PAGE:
Can I get rid of a CCJ?
A CCJ (County Court Judgment) can be issued when a creditor applies to the County Court to try to claim money they believe they are owed.
The court will review the creditor’s application to find out if there is a debt to be claimed – and then decide how this amount should be repaid.
If you have received notification of a CCJ being issued against your debt, there are ways of removing it from your credit report before it does any damage to your credit rating and ability to borrow in the future.
How to get rid of a CCJ
A CCJ will remain on your credit report for six years. This means it can be seen by future creditors and impact your credit rating and their likelihood to accept your credit applications.
However, you can get rid of a CCJ if you can do one of the following:
- Pay the CCJ within a month – Paying what you owe up front, within a month from the CCJ being issued, will have it removed from your credit report. Not only will the debt be paid off but your credit report will also remain unmarked.
- Ask for the judgment to be set aside if you don’t believe it is fair, for example, if you have arranged to repay your debt another way – We’ve covered what this means and how to do this in detail below.
How to set aside a CCJ
If you don’t believe the CCJ is fair and feel it should not have been issued against you, you can ask that the court set it aside. This means it will no longer be assigned to the debt or affect your credit rating. There is a fee to do this of £255, so you must be confident you can prove you have a genuine reason for asking the court to set the judgment aside.
Bear in mind if the court has agreed to set the judgment aside it can still be picked up again later and the case isn’t ‘over’. This may happen if a creditor can provide counter-evidence against you that you have not repaid your debts or cooperated with them.
Wait six years
If you are unable to make the payment up front or do not have a reason for the judgment to be set aside, you will need to comply with the terms of your CCJ and wait six years from the date is was issued for it to be removed from your credit report. There is no other way to have it removed.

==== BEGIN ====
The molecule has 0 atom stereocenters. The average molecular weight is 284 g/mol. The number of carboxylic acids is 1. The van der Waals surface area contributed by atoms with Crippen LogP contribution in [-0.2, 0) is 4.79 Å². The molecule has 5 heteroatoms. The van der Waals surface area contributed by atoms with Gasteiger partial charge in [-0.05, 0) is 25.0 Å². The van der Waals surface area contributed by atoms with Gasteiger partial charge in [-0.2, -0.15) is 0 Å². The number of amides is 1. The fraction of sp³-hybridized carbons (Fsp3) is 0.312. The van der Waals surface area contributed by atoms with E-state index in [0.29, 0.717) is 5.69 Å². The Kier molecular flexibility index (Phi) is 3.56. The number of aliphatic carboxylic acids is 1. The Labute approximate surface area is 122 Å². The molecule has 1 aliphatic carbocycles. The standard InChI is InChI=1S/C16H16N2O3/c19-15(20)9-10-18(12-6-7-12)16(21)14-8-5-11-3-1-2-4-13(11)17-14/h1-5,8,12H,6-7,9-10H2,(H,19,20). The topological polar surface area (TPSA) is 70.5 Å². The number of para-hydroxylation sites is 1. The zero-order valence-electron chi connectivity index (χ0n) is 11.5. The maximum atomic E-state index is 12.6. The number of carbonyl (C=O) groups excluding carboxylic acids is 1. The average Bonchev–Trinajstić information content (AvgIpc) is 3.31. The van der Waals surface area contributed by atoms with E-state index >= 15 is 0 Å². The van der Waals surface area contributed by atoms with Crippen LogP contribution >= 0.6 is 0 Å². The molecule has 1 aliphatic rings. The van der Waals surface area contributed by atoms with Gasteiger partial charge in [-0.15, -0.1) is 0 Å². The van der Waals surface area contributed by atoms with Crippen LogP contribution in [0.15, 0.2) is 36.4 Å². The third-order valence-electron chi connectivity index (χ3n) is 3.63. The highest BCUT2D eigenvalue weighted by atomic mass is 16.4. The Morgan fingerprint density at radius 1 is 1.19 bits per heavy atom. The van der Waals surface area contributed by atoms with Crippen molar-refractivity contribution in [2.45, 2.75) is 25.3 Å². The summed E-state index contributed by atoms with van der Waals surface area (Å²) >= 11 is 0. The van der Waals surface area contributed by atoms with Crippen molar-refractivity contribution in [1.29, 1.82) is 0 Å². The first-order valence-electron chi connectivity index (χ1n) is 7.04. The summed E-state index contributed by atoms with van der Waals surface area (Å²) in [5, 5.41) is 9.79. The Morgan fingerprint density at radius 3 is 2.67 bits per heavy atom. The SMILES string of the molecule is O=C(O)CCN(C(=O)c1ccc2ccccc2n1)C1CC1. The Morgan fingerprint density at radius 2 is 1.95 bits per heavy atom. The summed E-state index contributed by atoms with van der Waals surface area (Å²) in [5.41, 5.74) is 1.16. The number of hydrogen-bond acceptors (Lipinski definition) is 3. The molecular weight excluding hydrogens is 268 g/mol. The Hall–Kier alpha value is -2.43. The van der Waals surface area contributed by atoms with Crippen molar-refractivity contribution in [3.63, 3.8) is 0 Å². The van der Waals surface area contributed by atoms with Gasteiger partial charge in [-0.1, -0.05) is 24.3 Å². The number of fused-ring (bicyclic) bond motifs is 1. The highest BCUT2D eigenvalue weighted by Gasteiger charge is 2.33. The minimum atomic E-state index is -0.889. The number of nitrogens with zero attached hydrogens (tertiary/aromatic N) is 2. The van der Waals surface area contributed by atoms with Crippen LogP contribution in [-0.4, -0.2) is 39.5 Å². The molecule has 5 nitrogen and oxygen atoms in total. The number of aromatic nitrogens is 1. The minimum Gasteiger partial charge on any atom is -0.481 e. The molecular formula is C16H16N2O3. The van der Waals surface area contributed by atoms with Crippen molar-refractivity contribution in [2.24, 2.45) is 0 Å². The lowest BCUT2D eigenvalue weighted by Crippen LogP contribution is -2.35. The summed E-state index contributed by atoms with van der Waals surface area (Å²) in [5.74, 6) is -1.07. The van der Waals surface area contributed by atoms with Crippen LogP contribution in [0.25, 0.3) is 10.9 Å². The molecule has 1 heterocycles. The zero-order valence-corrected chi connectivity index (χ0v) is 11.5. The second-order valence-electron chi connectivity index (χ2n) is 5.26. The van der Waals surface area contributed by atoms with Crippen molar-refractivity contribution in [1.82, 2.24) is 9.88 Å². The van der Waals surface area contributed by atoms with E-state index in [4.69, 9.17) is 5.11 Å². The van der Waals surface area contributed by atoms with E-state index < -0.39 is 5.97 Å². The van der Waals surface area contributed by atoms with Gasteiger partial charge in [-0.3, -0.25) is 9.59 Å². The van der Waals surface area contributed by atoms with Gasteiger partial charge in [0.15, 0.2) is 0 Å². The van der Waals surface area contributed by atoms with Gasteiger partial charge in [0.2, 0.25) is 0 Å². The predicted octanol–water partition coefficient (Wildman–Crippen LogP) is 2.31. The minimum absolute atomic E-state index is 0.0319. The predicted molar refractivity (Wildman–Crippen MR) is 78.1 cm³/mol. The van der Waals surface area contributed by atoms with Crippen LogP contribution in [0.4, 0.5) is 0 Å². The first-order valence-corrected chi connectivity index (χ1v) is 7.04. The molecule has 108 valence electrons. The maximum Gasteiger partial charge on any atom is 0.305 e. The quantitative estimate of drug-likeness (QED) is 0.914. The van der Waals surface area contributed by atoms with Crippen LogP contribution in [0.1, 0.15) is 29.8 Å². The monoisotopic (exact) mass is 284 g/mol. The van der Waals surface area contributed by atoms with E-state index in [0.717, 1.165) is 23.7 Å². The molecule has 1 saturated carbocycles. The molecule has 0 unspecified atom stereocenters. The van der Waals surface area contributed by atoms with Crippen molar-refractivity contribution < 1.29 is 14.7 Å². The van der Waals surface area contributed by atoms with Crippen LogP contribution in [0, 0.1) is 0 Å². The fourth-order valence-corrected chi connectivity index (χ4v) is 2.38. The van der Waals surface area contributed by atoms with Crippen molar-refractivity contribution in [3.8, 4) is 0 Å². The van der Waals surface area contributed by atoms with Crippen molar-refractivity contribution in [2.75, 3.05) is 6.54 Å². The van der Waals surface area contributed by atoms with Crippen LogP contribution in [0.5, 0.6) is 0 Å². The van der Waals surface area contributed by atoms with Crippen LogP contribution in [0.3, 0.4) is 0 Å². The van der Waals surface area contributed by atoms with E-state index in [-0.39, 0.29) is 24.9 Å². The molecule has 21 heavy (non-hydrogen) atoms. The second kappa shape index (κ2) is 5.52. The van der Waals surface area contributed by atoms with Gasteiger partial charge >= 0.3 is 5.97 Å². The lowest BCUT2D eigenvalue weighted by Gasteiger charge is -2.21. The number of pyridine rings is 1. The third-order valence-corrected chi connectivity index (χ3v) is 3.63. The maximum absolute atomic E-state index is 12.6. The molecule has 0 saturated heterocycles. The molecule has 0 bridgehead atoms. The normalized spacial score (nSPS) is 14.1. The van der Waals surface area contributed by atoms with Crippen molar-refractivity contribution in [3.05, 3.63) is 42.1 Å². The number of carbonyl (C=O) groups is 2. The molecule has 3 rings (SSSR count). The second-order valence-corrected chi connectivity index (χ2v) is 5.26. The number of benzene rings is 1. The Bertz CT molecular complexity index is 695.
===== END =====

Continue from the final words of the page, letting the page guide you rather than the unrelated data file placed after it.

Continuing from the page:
Once your CCJ has been paid, it should appear on your credit report as satisfied. If this does not happen, then get in touch with the relevant credit reference agencies to have them update your report.
The CCJ will show future creditors that the debt is settled and you no longer owe money. However, bear in mind that it may still affect your ability to obtain credit.
You can also ask for a Certificate of Satisfaction. You’ll need to apply to the court for this and pay a £14 fee. This allows you to provide evidence if a creditor should start chasing you again for payment, or if another creditor wants to see proof of your finished CCJ before accepting you.
How does a CCJ show on your credit report?
A CCJ will be marked against the credit product it relates to.
So, let’s say you have a credit card from a high street bank. You have missed payments on this for four months, each of these missed payments is marked in red on your credit report and numbered with each month you have not paid.
Once the CCJ is issued, there will be a note added to the latest month. Creditors will be able to see this when they review your past history when you make any future applications for credit.
When the CCJ is paid and the debt satisfied it will remain listed on your credit report as a note. These can still be viewed by creditors and so it may continue to impact you even when it has been paid.
How to deal with a CCJ
When a CCJ is issued, you will receive notice from the court.
You can either pay the CCJ as the court has ordered or request to change the payment terms.
If you want to change the payment terms there will be a form to fill in, which will ask for details of your income and expenses and the amount you wish to offer as payment. You must respond to this within the time frame given by the court, which is usually 14 days.
Redetermination of a CCJ
If you have asked that the creditor lower your payments but they have said no, you can apply for redetermination.
A redetermination means the court will reassess how much you pay and may make it a more manageable amount for you. You will have to provide evidence of your income and outgoings to be successful in amending the monthly payment amount.
You can only apply for redetermination if you returned your paperwork within the initial month the CCJ was issued (or no later than 16 days from the date on the letter).
Variation of a CCJ
Again, if you and the creditor can’t come to an agreement on how much you should pay you could apply for variation.
This involves the court deciding if the instalments agreed between you and the creditor can be lowered. You will need to provide proof of your income and expenditure as evidence of why your CCJ payments should be lowered.
Send this, along with an N425 form that you can find online, asking the court to re-assess your situation. There is a £50 fee to do this.
It’s very important you do not ignore a CCJ. The court’s job is to retrieve money on your creditors’ behalf and so if you do not respond to the notice, the creditor can start to take further action against you. This could lead to applications for bailiffs to visit your home or other court action.